Music LMS Work
Taking a product from "Minimum Viable" to "usable."
The hallmark of many startups is the desire to move fast enough to completely skip design. Then there's tech-debt to be dealt with.
I was brought in to Music Prodigy to take their initial, developer-built application and begin turning it into something that was more than just "functional," but hopefully pleasant and easy to use. As a designer who was splitting his time as one of the few front-end focused web developers who was also designing the UX and UI of a complex product, while also redesigning and developing the company website and updating the branding, this was no small feat.
The product can be described as "Guitar Hero" for wind and orchestral instruments. For those familiar with Yousician, it's a similar concept. The student can be assigned something from their teacher and then play along with the assignment on their phone, tablet, or computer. The application grades them, sending that back to the teacher and an audio recording of the capture.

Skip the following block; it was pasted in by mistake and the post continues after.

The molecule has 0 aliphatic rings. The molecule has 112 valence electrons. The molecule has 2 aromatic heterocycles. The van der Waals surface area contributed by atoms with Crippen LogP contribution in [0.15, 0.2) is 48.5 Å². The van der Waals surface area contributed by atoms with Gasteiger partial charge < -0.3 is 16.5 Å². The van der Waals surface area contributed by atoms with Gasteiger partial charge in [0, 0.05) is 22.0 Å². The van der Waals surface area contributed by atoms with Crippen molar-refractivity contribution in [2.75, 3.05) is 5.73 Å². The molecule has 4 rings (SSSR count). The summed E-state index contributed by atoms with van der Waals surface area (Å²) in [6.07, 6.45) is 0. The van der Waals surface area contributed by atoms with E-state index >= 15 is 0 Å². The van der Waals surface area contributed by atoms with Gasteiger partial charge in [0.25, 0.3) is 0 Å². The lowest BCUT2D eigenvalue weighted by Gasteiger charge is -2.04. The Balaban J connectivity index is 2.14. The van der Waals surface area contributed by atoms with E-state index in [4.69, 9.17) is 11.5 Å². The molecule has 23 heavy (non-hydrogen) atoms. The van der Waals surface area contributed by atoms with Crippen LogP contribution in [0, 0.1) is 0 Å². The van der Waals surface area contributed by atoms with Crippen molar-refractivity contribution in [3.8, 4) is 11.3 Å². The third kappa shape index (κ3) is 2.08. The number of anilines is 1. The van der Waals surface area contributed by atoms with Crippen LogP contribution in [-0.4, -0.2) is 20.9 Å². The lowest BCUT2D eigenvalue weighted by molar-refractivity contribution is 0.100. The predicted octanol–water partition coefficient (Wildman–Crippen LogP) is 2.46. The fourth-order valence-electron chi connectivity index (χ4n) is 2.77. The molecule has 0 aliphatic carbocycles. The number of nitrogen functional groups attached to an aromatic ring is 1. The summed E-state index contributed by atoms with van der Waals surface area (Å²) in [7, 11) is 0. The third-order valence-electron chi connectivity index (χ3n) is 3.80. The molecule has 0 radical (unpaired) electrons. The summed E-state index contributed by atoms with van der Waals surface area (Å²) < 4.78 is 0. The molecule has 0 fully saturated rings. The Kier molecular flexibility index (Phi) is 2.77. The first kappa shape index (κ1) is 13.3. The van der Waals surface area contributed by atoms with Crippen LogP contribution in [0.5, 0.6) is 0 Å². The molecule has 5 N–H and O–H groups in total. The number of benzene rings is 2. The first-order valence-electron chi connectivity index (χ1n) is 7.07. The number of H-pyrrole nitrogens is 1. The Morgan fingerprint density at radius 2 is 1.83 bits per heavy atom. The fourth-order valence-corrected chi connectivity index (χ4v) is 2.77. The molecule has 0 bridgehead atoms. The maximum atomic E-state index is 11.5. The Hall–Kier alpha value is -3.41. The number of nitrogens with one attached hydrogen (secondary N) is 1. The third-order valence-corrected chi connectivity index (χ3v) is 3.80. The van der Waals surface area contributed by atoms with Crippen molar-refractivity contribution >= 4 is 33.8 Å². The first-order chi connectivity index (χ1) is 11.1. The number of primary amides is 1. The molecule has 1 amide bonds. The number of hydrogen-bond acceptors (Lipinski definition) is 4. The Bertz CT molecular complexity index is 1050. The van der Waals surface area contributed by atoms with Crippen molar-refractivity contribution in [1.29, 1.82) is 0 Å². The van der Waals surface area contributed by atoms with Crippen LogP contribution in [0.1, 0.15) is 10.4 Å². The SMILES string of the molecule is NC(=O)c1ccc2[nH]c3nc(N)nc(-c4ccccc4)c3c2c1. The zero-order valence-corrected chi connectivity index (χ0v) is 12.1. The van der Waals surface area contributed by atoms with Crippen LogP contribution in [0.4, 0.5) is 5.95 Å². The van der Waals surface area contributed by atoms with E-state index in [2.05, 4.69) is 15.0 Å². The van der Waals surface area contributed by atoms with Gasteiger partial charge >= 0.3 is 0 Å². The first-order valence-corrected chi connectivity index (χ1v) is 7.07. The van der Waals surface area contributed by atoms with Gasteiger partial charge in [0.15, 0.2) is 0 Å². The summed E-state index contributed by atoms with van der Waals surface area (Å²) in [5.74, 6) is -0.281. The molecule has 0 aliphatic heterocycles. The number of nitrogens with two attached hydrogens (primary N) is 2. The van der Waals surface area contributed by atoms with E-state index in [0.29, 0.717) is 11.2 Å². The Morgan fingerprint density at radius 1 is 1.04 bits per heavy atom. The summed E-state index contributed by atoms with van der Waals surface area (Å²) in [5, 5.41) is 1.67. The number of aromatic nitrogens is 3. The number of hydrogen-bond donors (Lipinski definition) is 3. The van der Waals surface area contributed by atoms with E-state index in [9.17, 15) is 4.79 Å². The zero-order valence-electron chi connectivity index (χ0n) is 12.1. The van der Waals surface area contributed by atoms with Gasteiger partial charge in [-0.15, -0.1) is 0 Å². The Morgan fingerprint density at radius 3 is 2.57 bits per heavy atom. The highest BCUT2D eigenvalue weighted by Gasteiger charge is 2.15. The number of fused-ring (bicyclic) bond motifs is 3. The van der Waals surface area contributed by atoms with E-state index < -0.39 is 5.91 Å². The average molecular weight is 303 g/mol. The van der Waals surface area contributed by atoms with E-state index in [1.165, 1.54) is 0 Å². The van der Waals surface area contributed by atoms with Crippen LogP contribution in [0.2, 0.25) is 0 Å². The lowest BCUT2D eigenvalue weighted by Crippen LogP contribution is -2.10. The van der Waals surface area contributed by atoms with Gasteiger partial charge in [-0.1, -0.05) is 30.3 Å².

The specific task that is called out in these early diagrams and wireframes is assigning something new to a class, from a "grade book view," which we were in the process of designing and developing. There are many steps involved in creating a new assignment. I was able to recall my experience as a public school music teacher to help inform some of the requirements and design concepts. Using best practices and ISO standards, we refined the process into something elegant and simple for the teacher to navigate.
Ultimately, the company scrapped this part of the project, and I left the company before its implementation. I assisted in preparing a full workflow that could be revisited and assessed at a later date. All of my workflow diagrams include annotations so that anybody who takes a project over that has been shelved for a while will be able to see where we last left off and what we were thinking.